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Apache Cassandra Features
Cassandra can scale horizontally, adding nodes to the cluster to accommodate growing workloads and maintain consistent performance.
With no single point of failure and support for data replication, Cassandra ensures data is always accessible, even in the event of node failures.
Users can balance between data consistency and performance by adjusting consistency levels based on their application’s requirements.
QuestDB is optimized for high throughput ingestion, allowing users to efficiently ingest large volumes of time series data at high speeds.
Fast SQL Queries
QuestDB provides fast SQL queries for analyzing time series data. It extends the SQL language with time series-specific functionalities to assist with real-time analytics.
QuestDB aims to provide a user-friendly experience with operational simplicity. It supports schema-agnostic ingestion using popular protocols such as InfluxDB line protocol and PostgreSQL wire protocol. Additionally, a REST API is available for bulk imports and exports, simplifying data management tasks.
Apache Cassandra Use Cases
Messaging and Social Media Platforms
Cassandra’s high availability and low-latency make it suitable for messaging and social media applications that require fast, consistent access to user data.
IoT and Distributed Systems
With its ability to handle large amounts of data across distributed nodes, Cassandra is an excellent choice for IoT applications and other distributed systems that generate massive data streams.
Cassandra is a good fit for E-commerce use cases because it has the ability to support things like real-time inventory status and it’s architecture also allows for reduced latency by allowing region specific data to be closer to users.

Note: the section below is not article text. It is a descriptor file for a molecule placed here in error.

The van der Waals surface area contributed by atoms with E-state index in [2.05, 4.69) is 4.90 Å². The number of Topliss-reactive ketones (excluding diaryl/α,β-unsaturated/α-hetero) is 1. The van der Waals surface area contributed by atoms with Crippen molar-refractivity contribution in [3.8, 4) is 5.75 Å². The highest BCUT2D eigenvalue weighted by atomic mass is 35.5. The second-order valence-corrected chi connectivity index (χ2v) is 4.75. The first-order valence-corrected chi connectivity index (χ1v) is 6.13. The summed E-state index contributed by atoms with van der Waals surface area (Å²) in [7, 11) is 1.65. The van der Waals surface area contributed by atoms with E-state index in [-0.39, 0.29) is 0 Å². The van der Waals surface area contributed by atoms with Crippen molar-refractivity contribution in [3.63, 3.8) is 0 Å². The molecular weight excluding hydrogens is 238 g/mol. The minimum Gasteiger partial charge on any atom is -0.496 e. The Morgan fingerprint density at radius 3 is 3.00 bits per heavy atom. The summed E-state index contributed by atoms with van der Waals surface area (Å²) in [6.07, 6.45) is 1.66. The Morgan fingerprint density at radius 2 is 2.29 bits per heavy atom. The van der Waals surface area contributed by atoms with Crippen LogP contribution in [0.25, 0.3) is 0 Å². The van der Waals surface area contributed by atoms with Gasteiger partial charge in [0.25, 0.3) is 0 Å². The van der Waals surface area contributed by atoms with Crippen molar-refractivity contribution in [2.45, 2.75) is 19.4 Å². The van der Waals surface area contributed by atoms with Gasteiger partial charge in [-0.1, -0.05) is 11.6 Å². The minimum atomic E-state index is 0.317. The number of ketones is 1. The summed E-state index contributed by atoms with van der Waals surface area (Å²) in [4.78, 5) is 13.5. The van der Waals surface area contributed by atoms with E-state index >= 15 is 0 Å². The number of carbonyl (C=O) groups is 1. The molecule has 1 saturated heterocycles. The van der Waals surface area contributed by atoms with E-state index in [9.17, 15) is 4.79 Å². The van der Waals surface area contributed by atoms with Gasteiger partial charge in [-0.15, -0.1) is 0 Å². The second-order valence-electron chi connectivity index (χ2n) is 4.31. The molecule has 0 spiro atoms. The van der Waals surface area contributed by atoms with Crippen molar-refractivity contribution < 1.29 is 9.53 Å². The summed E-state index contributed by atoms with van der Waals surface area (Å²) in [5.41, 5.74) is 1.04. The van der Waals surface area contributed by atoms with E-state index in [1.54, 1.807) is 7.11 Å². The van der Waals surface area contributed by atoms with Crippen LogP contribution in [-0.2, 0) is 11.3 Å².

QuestDB Use Cases
Financial Market Data
QuestDB is well-suited for managing and analyzing financial market data. Its high-performance ingestion and fast SQL queries enable efficient processing and analysis of large volumes of market data in real time.
QuestDB can be used for collecting and analyzing application metrics. Its ability to handle high data throughput and provide real-time analytics capabilities makes it suitable for monitoring and analyzing performance metrics, logs, and other application-related data.
IoT Data Analysis
QuestDB’s high-performance ingestion and time series analytics capabilities make it a valuable tool for analyzing IoT sensor data.
Apache Cassandra Pricing Model
Apache Cassandra is an open-source project, and there are no licensing fees associated with its use. However, costs can arise from hardware, hosting, and operational expenses when deploying a self-managed Cassandra cluster. Additionally, several managed Cassandra services, such as DataStax Astra and Amazon Keyspaces, offer different pricing models based on factors like data storage, request throughput, and support.
QuestDB Pricing Model
QuestDB is an open-source project released under the Apache 2 License. It is freely available for usage and does not require any licensing fees. Users can access the source code on GitHub and deploy QuestDB on their own infrastructure without incurring direct costs. QuestDB also offers a managed cloud service.